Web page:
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message 1: by Virginia (new)

Virginia Hi All, I'm not sure if this has been discussed before but I'm writing a guest post on this subject and I'm looking for thoughts other than my own. Feel free to mention particular examples. Thanks


Orinoco Womble (tidy bag and all) | 2564 comments Well it helps if you can relate to/empathise with/"like" at least on some level, the main character. I find unlikeable or unreliable main characters spoil the reading experience for me. I meet enough unlikeable characters in real life, I don't need them in fiction! LOL


message 3: by Groovy (new)

Groovy Lee I agree. I feel the main character should be likeable, someone you can identify with. It makes reading so much more exciting when you can root for them.

I don't like being a part of a main character's life as they go about being mean and causing mayhem for others. I don't associate with people like that in real life, I don't want to when I'm reading.

I don't mind if secondary characters are unlikeable, and hopefully get their comeuppance at the end.


Orinoco Womble (tidy bag and all) | 2564 comments You said it so much better than I did, Groovy. Why would the reader want to invest reading time with someone who's annoying or upsetting? Although with the current trend for "dark, gritty" fiction, there must be a market for it, I'll never buy into it.


message 5: by Virginia (new)

Virginia Thanks for your thoughts - strong opinions about likeability. For me it's a balance between "real" and "likeable". Some characters are just too likeable to be true, but there needs to be a hint of vulnerability or humanity in them. I like my characters a little unpredictable too, but not doing stupid things that seems to be for the convenience of the plot. Any specific examples where you had to put the book down because the character was so unlikeable?


message 6: by Groovy (last edited Apr 25, 2015 08:38PM) (new)

Groovy Lee I agree with both of you. "Dark and Gritty" is not for me. And I like characters that are "real" and "likeable", but a little unpredictable. Okay, but I will admit that I did like the dark, deranged, serial killer, Dexter, but only because he went after bad people. What does that say about me?

This might not be a big deal, but I used to read Harlequin Romance novels back in the 80's, and this one author used to always create heroines that were not only blonde, but white-blonde, a size 0, and of course with blue eyes (her idea of the perfect heroine)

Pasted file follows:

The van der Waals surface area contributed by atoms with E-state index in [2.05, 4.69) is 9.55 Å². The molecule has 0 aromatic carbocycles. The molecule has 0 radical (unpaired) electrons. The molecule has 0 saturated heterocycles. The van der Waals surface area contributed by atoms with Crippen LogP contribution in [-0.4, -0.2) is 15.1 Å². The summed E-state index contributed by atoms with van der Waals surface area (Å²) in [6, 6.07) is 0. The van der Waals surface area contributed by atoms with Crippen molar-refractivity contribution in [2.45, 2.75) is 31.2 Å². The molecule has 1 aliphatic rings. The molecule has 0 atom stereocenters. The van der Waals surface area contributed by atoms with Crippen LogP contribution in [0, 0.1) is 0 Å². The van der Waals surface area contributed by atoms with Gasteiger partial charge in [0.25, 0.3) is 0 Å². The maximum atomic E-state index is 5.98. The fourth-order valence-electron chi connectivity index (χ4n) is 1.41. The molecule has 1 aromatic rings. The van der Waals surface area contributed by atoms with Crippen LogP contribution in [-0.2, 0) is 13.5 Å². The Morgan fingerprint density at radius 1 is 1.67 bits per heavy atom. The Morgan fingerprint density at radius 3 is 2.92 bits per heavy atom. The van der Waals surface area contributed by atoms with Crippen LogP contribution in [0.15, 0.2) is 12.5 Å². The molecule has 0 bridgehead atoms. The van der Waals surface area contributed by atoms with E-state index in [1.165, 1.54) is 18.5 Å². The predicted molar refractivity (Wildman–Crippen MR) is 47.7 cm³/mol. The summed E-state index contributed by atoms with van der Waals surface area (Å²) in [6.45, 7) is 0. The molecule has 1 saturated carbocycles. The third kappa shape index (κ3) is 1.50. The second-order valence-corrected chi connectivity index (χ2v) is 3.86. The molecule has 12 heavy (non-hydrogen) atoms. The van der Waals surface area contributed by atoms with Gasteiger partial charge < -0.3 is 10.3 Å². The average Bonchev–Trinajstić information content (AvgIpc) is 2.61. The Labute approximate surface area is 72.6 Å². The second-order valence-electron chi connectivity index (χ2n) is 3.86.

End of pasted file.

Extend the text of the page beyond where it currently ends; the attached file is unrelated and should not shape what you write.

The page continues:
Okay, if that's the way she wanted them to look, fine, I would often just substitute another look in my head. But the characters' personalities were stiff, cold, and really snobbish. They never laughed and thought they were God's gift to any man that wanted them. And the heroes were brooding, dark characters who only became human after their love was declared at the end. Oh my goodness! Needless to say, I never bought any of her books again. I'm sorry I can't remember her name.

I hope someone else can do better with a book they read.


Orinoco Womble (tidy bag and all) | 2564 comments I can think of many unlikeable main characters. One is Albert Honig (eyeroll) in Telling the Bees. Another is the main character in Them Bones or in Ghost at Work--both women, and both made me want to shake them!! Though the one in Them Bones was the worst--I found her obsession with her "womb" and her "thumb tingling" to be stupid, unbelievable, and demeaning. And then of course there's Jane Austen Ruined My Life--such a whiny, silly child!!

Have a look at my reviews, Virginia, as the reasons I disliked each particular character are explained in detail there.


message 8: by L.F. (new)

L.F. Falconer | 13 comments If the main character is disagreeable to the reader, then other characters or something powerful in the plot must counteract that. I have one book where the main character is pretty unlikable, but he does have his good points--he loves dogs and cares about children. However, as the story unfolds, and the main character begins to unravel, by the end, most people could at least sympathize with him. There is usually a very good reason for an author to create an unlikable main character.


Orinoco Womble (tidy bag and all) | 2564 comments L.F. wrote: "If the main character is disagreeable to the reader, then other characters or something powerful in the plot must counteract that. I have one book where the main character is pretty unlikable, but..."

Yes, there has to be some sort of plot force that creates an evolution of the character, or at least our perception of him/her (English is short on pronouns!)--a person can be disagreeable and yet have something that stirs our understanding, such as saying, "Well, in that situation I probably would react the same" or "you really can't blame him."